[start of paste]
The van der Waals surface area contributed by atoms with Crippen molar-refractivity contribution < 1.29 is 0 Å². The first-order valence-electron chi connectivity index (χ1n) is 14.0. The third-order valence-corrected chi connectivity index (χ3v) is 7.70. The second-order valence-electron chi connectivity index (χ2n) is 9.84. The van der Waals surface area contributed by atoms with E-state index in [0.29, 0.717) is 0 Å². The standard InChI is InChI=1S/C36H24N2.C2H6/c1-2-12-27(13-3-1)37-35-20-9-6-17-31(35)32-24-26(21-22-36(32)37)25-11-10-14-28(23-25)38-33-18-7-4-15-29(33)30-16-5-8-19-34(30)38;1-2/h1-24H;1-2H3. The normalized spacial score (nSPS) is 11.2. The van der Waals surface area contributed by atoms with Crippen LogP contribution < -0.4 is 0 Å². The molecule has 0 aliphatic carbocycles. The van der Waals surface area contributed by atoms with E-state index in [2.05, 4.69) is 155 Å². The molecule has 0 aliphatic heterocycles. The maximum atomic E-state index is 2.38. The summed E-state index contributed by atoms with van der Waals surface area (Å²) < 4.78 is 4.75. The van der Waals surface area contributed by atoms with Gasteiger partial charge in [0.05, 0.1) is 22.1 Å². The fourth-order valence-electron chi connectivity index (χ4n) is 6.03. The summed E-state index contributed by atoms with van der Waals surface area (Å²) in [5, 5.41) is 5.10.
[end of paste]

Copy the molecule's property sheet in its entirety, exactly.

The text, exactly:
The van der Waals surface area contributed by atoms with Crippen molar-refractivity contribution < 1.29 is 0 Å². The first-order valence-electron chi connectivity index (χ1n) is 14.0. The third-order valence-corrected chi connectivity index (χ3v) is 7.70. The second-order valence-electron chi connectivity index (χ2n) is 9.84. The van der Waals surface area contributed by atoms with E-state index in [0.29, 0.717) is 0 Å². The standard InChI is InChI=1S/C36H24N2.C2H6/c1-2-12-27(13-3-1)37-35-20-9-6-17-31(35)32-24-26(21-22-36(32)37)25-11-10-14-28(23-25)38-33-18-7-4-15-29(33)30-16-5-8-19-34(30)38;1-2/h1-24H;1-2H3. The normalized spacial score (nSPS) is 11.2. The van der Waals surface area contributed by atoms with Crippen LogP contribution < -0.4 is 0 Å². The molecule has 0 aliphatic carbocycles. The van der Waals surface area contributed by atoms with E-state index in [2.05, 4.69) is 155 Å². The molecule has 0 aliphatic heterocycles. The maximum atomic E-state index is 2.38. The summed E-state index contributed by atoms with van der Waals surface area (Å²) < 4.78 is 4.75. The van der Waals surface area contributed by atoms with Gasteiger partial charge in [0.05, 0.1) is 22.1 Å². The fourth-order valence-electron chi connectivity index (χ4n) is 6.03. The summed E-state index contributed by atoms with van der Waals surface area (Å²) in [5, 5.41) is 5.10.